Understanding the Magic

Flask-Dance might initially seem like magic (“it just works!”), but it’s just code. It’s complicated, but understandable. This page will teach you how Flask-Dance works.

Making the Blueprint

The first thing you do with Flask-Dance is make a blueprint. This is an instance of OAuth1ConsumerBlueprint or OAuth2ConsumerBlueprint, depending on if you’re using OAuth 1 or OAuth 2. (Most providers use OAuth 2.)

When you make your blueprint, you can either pass your client ID and client secret to the blueprint directly, or teach your blueprint where to find those values on its own using the from_config dictionary. Using this dictionary is usually a good idea, since it allows you to specify these values in your application configuration instead of in your code.

After you’ve made the blueprint, you need to register it on your Flask application, just like you would with any other blueprint.

Using the Requests Session

The Flask-Dance blueprints have a session attribute. When you access this attribute, the blueprint will create and return a requests.Session object, properly configured for OAuth authentication. You can use this object in exactly the same way as you would normally use the Requests library for making HTTP requests.

The pre-set configurations also allow you to import special objects that refer to these Requests session objects. For example, if you run this code:

from flask_dance.contrib.github import github

You can then call github.get() just like you do with Requests. However, this github object is not actually a Requests session – it’s something called a LocalProxy. This allows you to access the session within the context of an incoming HTTP request, but it will not allow you access it outside that context.

Checking Authorization

When your application starts up, Flask-Dance will check your token storage to see if there is an OAuth token already saved there. If so, the authorized property on your Requests Session object will be True; if not, it will be False. You can use this to determine if the user needs to go through the OAuth dance or not.


If the OAuth token is expired or invalid, it will not work. However, this authorized property can not check this for you! It only checks if the token exists.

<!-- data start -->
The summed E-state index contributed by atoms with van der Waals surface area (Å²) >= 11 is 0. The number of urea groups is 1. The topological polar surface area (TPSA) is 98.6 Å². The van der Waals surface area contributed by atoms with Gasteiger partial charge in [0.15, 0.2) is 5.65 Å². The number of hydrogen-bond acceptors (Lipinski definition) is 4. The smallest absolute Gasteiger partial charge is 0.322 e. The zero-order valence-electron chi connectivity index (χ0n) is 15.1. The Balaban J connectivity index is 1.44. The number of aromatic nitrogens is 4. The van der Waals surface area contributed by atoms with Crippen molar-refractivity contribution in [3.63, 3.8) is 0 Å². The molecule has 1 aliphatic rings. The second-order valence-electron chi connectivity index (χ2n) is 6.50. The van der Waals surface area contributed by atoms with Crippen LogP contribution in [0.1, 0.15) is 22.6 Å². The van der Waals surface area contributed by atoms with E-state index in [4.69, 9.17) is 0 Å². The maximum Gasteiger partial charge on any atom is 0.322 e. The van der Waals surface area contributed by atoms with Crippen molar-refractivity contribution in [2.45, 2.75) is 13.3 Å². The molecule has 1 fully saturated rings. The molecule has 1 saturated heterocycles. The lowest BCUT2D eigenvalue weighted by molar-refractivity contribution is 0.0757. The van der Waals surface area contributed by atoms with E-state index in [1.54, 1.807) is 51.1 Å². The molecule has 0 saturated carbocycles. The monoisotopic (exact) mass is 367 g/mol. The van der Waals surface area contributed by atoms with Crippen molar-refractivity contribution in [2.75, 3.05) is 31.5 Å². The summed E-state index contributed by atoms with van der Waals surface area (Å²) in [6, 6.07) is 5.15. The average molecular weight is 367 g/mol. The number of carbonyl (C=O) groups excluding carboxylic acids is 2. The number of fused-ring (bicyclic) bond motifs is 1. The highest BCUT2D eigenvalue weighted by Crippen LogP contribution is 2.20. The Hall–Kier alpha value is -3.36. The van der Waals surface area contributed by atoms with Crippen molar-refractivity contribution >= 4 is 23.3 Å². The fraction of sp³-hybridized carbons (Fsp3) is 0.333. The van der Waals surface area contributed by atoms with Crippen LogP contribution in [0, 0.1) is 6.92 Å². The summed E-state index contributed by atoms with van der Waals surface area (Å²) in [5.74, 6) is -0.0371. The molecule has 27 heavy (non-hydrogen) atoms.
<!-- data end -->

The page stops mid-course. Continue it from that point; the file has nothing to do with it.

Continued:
Starting the Dance

In order to start the OAuth dance, redirect the user to the login() view from your blueprint. You will need to provide the name of your blueprint when calling Flask’s url_for() function. For example, for the GitHub contrib:

from flask import redirect, url_for

def my_view_func():
    # ... implement whatever logic you want here
    return redirect(url_for("github.login"))

State & Security

One of the key features of OAuth2ConsumerBlueprint.session is that the requests it generates use a state variable to ensure that the source of OAuth authorization callbacks is in fact your intended OAuth provider. By default, the state is a random 30-character string, as provided by oauthlib.common.generate_token(). This protects your app against one kind of CSRF attack. For more information, see section 10.12 of the OAuth 2 spec.

Finishing the Dance

After the user finishes the OAuth dance, they will be redirected back to the authorized() view from your blueprint. This will save the OAuth token to whatever token storage you are using, and will then redirect the user to a different page on your website.

By default, the user will be redirected back to the root page (/). However, you can set the redirect_url or redirect_to arguments in your blueprint to change this.

If you want a dynamic redirect, where the URL isn’t known until the user finishes the OAuth dance, hook into the oauth_authorized signal and return the redirect from your subscriber function. For example:

import flask
from flask_dance.consumer import oauth_authorized

def redirect_to_next_url(blueprint, token):
    # set OAuth token in the token storage backend
    blueprint.token = token
    # retrieve `next_url` from Flask's session cookie
    next_url = flask.session["next_url"]
    # redirect the user to `next_url`
    return flask.redirect(next_url)